The programmers at Google (mostly human, I will grant) have a problem: how to make their robot (car) make eye contact with non-robotic drivers so the robot does not get paralyzed at four way stops.
Actually, some humans (particularly of the French kind, at apéritif) are sure all humans must have this problem since it rationally impossible to determine who has priority when four cars approach together a four way stop.
Practically, of course, there is no problem: humans, in each case, make up a way to solve the “problem,” one four way stop at a time, using all their tools (eye contact, inching forward to assert right of way, withdrawal to avoid possible confrontation, etc.).
Anthropologically (in the broadest sense of finding out what humanity is all about), all this is about the tension between rationalism and pragmatism: do human beings act from rules or do they make it up as needed?
More than a century ago, this is a tension that must have haunted Durkheim and led him to give a full course on it (“Pragmatisme et sociologie.” Cours dispensé à La Sorbonne en 1913-1914 ).
As I understand it, Durkheim granted pragmatism what it said about the ongoing constitution of humanity and its local and temporary truths (culture) but returned to scientific rationalism as the ground for saying that, precisely, pragmatism (cultural anthropology, ethnomethodology, etc.) must be granted primacy when the goal is systematic understanding. Affirming that, on the basis of a century of research, it is more likely that human beings “make it up” rather than they follow rules learned earlier, is an act of scientific rationalism. (The development of scientific rationalism being by this very research a historical product of attempts to deal with new conditions from the ‘0’ to the printing press to the … robot car!)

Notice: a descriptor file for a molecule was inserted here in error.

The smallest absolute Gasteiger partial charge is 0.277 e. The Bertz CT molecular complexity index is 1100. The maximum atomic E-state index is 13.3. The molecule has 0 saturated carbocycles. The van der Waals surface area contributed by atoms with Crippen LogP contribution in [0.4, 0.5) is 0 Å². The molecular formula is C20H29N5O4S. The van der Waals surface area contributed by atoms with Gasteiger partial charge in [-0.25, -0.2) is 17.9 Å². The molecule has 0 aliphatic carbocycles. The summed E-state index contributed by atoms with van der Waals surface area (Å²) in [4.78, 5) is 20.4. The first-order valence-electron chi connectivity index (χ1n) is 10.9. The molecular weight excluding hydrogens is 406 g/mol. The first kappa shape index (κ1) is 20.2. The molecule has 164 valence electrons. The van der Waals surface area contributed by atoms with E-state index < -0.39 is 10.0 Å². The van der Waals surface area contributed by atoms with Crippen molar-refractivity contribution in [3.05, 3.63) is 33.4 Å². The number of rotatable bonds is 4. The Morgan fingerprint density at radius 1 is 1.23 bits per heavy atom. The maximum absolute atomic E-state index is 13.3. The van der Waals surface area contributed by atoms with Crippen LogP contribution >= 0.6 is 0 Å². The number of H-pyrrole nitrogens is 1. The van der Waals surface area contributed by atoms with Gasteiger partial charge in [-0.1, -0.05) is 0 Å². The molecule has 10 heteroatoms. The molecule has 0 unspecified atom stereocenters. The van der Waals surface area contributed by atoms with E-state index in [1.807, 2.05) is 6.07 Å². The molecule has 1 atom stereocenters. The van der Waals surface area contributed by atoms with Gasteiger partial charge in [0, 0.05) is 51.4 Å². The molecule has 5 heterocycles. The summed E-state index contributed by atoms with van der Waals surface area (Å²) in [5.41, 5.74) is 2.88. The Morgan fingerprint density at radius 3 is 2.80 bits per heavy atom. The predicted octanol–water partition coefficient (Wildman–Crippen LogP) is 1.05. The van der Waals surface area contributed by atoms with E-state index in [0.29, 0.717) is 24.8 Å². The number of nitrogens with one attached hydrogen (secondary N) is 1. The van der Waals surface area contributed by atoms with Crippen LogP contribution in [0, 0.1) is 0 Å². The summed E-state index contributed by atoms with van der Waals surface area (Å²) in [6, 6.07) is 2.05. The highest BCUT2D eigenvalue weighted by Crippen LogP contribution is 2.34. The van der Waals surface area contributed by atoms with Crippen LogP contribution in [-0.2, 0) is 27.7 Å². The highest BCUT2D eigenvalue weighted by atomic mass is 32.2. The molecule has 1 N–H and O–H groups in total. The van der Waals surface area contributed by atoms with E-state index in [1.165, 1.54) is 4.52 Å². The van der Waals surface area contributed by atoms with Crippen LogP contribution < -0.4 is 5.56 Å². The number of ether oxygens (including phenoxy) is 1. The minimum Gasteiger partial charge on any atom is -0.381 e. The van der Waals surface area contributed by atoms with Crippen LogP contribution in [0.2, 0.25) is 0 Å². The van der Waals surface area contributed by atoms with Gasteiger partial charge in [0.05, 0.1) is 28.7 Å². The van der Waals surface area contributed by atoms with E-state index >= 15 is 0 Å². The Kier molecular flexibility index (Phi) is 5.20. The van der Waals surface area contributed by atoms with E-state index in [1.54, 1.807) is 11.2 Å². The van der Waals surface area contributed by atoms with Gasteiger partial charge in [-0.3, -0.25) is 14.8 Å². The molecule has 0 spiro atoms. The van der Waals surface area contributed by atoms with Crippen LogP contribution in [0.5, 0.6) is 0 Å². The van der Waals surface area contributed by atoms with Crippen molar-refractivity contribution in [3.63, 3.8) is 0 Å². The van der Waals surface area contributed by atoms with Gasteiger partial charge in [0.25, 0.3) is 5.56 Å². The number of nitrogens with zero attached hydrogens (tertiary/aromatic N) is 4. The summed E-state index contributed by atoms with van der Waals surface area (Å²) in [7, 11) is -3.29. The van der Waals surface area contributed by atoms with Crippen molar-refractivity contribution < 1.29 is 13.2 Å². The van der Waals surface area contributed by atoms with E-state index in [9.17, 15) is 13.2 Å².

Where does that leave the Google programmers?
And how are we to talk about the many who, soon I suspect, will want to prevent error-prone, “irrational” if not criminal humans from driving now that rationality (in the guise of Google programmers) has triumphed?
The first question is a question about communication theory that it will a lot of fun to ponder and discuss. The robot car is also an ethnomethodological experiment to delve more deeply into the conduct of everyday practical life on the highways of life (hint to doctoral students: there are many dissertations here). But first the programmers will have not to blame humans for not following the letter of the law…
Which leads to the second question and the probable development of new forms of arbitrary forms enforced by new forms of arbitrary powers-that-be. Among these:
. Insurance companies keen to lessen their losses (“bonuses” for people who let their cars drive);
. Advocacy groups for a safer world free from “bad” drivers (get ready for much moralizing);
. State agents reacting to the others and developing authoritative regulations for what is to count as bad (if not now illegal) driving.
. Lawyers, …………….
Along with all this, imagine the many forms of resistance. Imagine what will happen when resistance gets institutionalized. Imagine the resulting rules, regulations, customs that transform what happened earlier and become, for a population, that which is the real they must now deal with (see for examples the multiplication of the responses to global warming across the globe)… Negotiating the institutionalization of robots will not be a rational process, but one more akin to driving through a four way stop, and, for a few seconds, making a uniquely adequate and multiply arbitrary immortal social fact (culture).
Coda to my earlier post about non-robotic driving in Haiti: Dany Laferrière on his friend driving a new Jeep in Port-au-Prince  (1997: 171-72)
Laferrière, Dany 1997 Pays sans chapeau. Montréal: Lanctôt Editeur